Taiwan will end its mandatory COVID-19 quarantine for arrivals from October 13 and welcome tourists back, the government said on Thursday, completing a major step on its plan to re-open to the outside world.
Taiwan had kept some of its entry and quarantine rules in place as large parts of the rest of Asia relaxed or lifted them completely, although in June it cut the number of days required in isolation for arrivals to three from seven previously.
Taiwan has reported 6.3 million domestic cases since the beginning of the year, driven by the more infectious Omicron variant. With more than 99% of those showing no or only mild symptoms, the government has relaxed restrictions in its "new Taiwan model".
Cabinet spokesman Lo Ping-cheng told reporters that with a well vaccinated population and the pandemic under control at home, the time had come to re-open borders.
Arrivals will still need to monitor their health for a seven day period and take rapid tests, but tourists will be allowed to return, he added.
Frequently Asked Questions
A vaccine works by mimicking a natural infection. A vaccine not only induces immune response to protect people from any future COVID-19 infection, but also helps quickly build herd immunity to put an end to the pandemic. Herd immunity occurs when a sufficient percentage of a population becomes immune to a disease, making the spread of disease from person to person unlikely. The good news is that SARS-CoV-2 virus has been fairly stable, which increases the viability of a vaccine.
There are broadly four types of vaccine — one, a vaccine based on the whole virus (this could be either inactivated, or an attenuated [weakened] virus vaccine); two, a non-replicating viral vector vaccine that uses a benign virus as vector that carries the antigen of SARS-CoV; three, nucleic-acid vaccines that have genetic material like DNA and RNA of antigens like spike protein given to a person, helping human cells decode genetic material and produce the vaccine; and four, protein subunit vaccine wherein the recombinant proteins of SARS-COV-2 along with an adjuvant (booster) is given as a vaccine.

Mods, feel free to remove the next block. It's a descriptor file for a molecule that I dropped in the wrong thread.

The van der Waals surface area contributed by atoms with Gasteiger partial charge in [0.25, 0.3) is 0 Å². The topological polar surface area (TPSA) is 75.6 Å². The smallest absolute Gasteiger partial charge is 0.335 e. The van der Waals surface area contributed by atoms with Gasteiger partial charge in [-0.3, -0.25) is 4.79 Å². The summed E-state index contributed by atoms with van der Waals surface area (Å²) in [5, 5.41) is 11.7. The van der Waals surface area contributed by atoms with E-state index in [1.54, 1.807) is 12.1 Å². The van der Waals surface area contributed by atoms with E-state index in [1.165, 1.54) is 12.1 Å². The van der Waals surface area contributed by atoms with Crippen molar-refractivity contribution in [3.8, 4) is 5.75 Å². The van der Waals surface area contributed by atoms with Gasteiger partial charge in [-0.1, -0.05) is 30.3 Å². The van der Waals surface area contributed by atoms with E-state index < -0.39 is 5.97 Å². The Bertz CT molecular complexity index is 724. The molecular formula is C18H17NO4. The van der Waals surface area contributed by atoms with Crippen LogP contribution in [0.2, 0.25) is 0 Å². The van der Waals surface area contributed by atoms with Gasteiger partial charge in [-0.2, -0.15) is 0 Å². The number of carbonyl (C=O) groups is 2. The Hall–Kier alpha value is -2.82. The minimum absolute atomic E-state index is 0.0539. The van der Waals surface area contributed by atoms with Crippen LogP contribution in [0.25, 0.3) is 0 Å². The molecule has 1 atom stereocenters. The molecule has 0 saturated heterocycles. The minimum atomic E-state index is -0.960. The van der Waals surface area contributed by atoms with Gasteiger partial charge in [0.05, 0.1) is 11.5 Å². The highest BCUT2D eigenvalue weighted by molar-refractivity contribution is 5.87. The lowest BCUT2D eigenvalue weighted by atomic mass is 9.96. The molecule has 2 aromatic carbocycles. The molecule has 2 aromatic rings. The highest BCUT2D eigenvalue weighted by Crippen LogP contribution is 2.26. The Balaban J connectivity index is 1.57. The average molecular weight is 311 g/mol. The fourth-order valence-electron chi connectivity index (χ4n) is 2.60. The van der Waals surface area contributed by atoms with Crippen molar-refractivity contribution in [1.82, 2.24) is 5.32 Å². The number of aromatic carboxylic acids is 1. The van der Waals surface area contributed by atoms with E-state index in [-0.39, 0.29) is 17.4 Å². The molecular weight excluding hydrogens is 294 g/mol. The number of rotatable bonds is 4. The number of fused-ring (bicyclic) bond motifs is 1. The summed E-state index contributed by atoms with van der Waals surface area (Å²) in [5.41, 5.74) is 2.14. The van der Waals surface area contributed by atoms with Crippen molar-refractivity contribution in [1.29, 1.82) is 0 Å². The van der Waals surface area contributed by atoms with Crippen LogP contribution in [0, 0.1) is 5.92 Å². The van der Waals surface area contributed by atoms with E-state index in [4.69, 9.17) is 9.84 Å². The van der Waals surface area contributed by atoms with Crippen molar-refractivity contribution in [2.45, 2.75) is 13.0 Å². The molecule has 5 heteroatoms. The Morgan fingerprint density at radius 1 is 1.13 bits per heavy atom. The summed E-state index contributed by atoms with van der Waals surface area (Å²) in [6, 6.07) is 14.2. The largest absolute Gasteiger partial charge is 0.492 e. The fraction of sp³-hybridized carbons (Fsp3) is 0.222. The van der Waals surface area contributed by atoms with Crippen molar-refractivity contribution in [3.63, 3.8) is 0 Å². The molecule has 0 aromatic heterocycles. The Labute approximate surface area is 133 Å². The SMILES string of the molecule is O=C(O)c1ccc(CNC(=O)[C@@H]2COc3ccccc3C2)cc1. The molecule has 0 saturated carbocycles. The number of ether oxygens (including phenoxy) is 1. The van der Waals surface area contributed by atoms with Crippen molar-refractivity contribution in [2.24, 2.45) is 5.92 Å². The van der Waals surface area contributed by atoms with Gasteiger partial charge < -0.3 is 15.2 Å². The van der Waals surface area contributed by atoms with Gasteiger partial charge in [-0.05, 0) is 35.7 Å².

Vaccine development is a long, complex process. Unlike drugs that are given to people with a diseased, vaccines are given to healthy people and also vulnerable sections such as children, pregnant women and the elderly. So rigorous tests are compulsory. History says that the fastest time it took to develop a vaccine is five years, but it usually takes double or sometimes triple that time.
The government had previously said it was aiming for an October 13 re-opening.
A series of other measures came into force on Thursday, including ending PCR tests for arrivals and resuming visa-free entry for citizens of all countries that previously had that status.Throughout the pandemic Taiwanese citizens and foreign residents have not been prohibited from leaving and then re-entering, but have had to quarantine at home or in hotels for up to two weeks.